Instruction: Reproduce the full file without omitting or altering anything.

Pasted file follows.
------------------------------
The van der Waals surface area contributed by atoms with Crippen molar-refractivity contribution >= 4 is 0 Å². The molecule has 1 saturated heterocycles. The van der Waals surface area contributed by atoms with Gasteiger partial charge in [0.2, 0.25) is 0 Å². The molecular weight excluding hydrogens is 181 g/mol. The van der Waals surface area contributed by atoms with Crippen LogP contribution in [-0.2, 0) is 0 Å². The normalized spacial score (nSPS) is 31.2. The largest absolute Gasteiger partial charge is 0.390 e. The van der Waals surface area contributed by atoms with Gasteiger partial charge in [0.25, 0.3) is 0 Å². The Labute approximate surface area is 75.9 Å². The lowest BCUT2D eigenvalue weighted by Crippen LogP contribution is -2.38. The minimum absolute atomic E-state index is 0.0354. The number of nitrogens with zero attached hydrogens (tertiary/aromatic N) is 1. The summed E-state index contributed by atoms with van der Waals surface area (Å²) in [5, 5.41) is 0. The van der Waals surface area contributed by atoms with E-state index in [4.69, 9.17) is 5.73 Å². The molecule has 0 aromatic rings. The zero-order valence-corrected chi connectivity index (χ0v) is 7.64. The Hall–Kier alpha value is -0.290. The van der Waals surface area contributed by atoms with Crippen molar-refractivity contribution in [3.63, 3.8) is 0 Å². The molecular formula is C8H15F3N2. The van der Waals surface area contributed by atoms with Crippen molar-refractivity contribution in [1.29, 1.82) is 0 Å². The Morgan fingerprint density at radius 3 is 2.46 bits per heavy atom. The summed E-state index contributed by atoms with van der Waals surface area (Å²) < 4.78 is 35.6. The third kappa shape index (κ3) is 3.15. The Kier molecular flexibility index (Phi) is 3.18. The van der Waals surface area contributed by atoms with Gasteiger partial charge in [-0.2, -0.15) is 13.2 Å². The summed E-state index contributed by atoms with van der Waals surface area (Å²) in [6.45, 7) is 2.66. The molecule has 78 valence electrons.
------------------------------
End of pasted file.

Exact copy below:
The van der Waals surface area contributed by atoms with Crippen molar-refractivity contribution >= 4 is 0 Å². The molecule has 1 saturated heterocycles. The van der Waals surface area contributed by atoms with Gasteiger partial charge in [0.2, 0.25) is 0 Å². The molecular weight excluding hydrogens is 181 g/mol. The van der Waals surface area contributed by atoms with Crippen LogP contribution in [-0.2, 0) is 0 Å². The normalized spacial score (nSPS) is 31.2. The largest absolute Gasteiger partial charge is 0.390 e. The van der Waals surface area contributed by atoms with Gasteiger partial charge in [0.25, 0.3) is 0 Å². The Labute approximate surface area is 75.9 Å². The lowest BCUT2D eigenvalue weighted by Crippen LogP contribution is -2.38. The minimum absolute atomic E-state index is 0.0354. The number of nitrogens with zero attached hydrogens (tertiary/aromatic N) is 1. The summed E-state index contributed by atoms with van der Waals surface area (Å²) in [5, 5.41) is 0. The van der Waals surface area contributed by atoms with E-state index in [4.69, 9.17) is 5.73 Å². The molecule has 0 aromatic rings. The zero-order valence-corrected chi connectivity index (χ0v) is 7.64. The Hall–Kier alpha value is -0.290. The van der Waals surface area contributed by atoms with Crippen molar-refractivity contribution in [3.63, 3.8) is 0 Å². The molecular formula is C8H15F3N2. The van der Waals surface area contributed by atoms with Crippen molar-refractivity contribution in [1.29, 1.82) is 0 Å². The Morgan fingerprint density at radius 3 is 2.46 bits per heavy atom. The summed E-state index contributed by atoms with van der Waals surface area (Å²) < 4.78 is 35.6. The third kappa shape index (κ3) is 3.15. The Kier molecular flexibility index (Phi) is 3.18. The van der Waals surface area contributed by atoms with Gasteiger partial charge in [-0.2, -0.15) is 13.2 Å². The summed E-state index contributed by atoms with van der Waals surface area (Å²) in [6.45, 7) is 2.66. The molecule has 78 valence electrons.